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What is Demisexuality?


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#1 coloratura

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Posted 10 October 2011 - 03:06 AM

I've noticed that whenever I tell someone i'm demisexual they just say that everyone is like that. This makes me think that the definition should be changed to make it a little clearer, and so that people realize that not everyone is demisexual.

Would defining demisexuality as not experiencing sexual attraction outside of a romantic relationship or strong friendship be more accurate? What does demisexuality mean to YOU?

#2 Heart

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Posted 10 October 2011 - 03:59 AM

So someone at one point mentionned demisexuality and when I looked it up on the wikki I got something like this:

Asexuality and sexuality are not black and white; some people identify in the gray (spelled "grey" in some countries) area between them. People who identify as gray-A can include, but are not limited to those who:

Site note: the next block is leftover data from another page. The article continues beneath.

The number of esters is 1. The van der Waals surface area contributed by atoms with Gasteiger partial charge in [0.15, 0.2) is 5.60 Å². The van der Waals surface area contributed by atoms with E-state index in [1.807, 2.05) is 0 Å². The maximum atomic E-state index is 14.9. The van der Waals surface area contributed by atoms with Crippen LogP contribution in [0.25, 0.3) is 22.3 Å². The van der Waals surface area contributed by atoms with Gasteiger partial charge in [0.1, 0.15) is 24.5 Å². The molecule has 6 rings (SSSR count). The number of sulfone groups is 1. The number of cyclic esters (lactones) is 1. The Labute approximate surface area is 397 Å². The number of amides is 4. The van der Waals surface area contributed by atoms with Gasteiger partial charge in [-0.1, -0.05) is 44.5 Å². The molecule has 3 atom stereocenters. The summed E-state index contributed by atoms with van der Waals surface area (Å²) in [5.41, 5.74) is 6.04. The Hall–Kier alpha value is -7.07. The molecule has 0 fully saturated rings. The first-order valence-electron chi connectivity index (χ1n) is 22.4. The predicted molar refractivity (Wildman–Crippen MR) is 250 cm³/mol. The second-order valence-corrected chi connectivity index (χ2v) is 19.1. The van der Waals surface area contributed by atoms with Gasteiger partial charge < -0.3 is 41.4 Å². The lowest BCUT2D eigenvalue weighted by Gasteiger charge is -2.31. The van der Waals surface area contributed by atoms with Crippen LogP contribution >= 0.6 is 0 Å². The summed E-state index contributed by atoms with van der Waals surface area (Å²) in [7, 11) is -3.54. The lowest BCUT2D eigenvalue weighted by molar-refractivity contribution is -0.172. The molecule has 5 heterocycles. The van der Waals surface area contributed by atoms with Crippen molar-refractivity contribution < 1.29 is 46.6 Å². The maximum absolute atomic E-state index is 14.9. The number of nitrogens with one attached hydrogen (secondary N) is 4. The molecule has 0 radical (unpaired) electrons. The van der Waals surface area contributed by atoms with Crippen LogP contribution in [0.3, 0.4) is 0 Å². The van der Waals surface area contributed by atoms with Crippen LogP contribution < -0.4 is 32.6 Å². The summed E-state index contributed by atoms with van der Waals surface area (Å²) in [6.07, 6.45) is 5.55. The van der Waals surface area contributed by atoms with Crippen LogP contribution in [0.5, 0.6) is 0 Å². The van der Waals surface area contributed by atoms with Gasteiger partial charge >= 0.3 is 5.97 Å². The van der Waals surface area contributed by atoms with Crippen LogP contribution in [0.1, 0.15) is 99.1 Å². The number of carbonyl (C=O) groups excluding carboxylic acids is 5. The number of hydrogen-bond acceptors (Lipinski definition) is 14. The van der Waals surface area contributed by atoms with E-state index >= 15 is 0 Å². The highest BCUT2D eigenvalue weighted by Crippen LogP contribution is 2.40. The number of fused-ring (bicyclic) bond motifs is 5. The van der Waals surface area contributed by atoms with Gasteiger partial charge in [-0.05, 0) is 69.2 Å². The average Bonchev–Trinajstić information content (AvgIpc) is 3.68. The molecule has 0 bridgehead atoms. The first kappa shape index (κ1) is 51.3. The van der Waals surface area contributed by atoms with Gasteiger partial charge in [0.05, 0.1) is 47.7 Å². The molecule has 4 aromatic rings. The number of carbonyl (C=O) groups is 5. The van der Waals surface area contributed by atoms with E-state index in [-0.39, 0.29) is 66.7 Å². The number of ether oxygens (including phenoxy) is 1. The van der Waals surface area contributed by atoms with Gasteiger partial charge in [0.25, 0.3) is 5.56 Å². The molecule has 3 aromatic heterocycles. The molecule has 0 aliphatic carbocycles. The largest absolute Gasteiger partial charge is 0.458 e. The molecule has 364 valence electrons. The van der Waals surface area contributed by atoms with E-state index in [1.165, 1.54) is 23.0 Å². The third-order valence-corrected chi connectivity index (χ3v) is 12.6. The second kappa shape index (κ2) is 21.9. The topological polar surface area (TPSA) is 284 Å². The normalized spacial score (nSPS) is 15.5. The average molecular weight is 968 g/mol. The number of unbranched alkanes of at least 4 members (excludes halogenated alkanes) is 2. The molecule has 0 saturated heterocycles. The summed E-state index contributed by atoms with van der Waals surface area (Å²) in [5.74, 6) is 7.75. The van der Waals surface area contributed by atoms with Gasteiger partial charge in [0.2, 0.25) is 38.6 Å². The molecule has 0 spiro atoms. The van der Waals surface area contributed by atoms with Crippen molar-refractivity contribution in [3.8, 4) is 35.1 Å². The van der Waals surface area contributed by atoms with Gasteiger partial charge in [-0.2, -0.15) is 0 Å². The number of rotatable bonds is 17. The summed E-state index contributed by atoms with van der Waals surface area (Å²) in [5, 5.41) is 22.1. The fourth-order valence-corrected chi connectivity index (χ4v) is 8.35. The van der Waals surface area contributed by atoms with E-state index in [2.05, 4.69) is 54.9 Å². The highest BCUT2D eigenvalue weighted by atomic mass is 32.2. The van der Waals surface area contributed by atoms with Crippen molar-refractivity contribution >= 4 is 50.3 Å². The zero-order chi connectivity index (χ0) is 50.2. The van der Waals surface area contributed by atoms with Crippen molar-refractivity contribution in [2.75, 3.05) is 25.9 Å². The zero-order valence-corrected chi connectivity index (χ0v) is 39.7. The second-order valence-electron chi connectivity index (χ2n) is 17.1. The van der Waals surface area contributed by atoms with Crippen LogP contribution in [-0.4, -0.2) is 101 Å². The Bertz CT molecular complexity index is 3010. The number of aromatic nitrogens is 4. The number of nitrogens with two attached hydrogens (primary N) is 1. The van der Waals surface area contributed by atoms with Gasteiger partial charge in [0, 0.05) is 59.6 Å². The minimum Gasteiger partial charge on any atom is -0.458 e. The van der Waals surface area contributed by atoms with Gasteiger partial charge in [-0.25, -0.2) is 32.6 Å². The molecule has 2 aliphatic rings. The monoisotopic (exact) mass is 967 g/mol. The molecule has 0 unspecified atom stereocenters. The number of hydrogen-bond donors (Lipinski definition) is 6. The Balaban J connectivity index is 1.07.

do not normally experience sexual attraction, but do experience it sometimes
experience sexual attraction, but a low sex drive
experience sexual attraction and drive, but not strongly enough to want to act on them
people who can enjoy and desire sex, but only under very limited and specific circumstances


So what are some examples of some "very limited and specific circumstances"? Specific examples from individual's experience are welcomed if you're willing to share them to a confused individual trying to sort through this new world I have stumbled upon to figure out where I fit in (yay! I fit in somewhere!). Generic examples are awesome too though, so don't hold back on the comments!

If you want to know, I feel that I am either completely asexual or demisexual (to be honest, I'm pretty sure I'm asexual, but I want to explroe these definitions before discounting anything).

An asexual is someone who experiences no sexual attraction and/or no intrinsic desire for partnered sex.

 

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#3 Jillianimal

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Posted 10 October 2011 - 04:38 AM

It looks like you were on the general gray A page, not he demisexual one. Demisexuals only experience sexual attraction towards someone when they are romantically attracted or involved with them as well.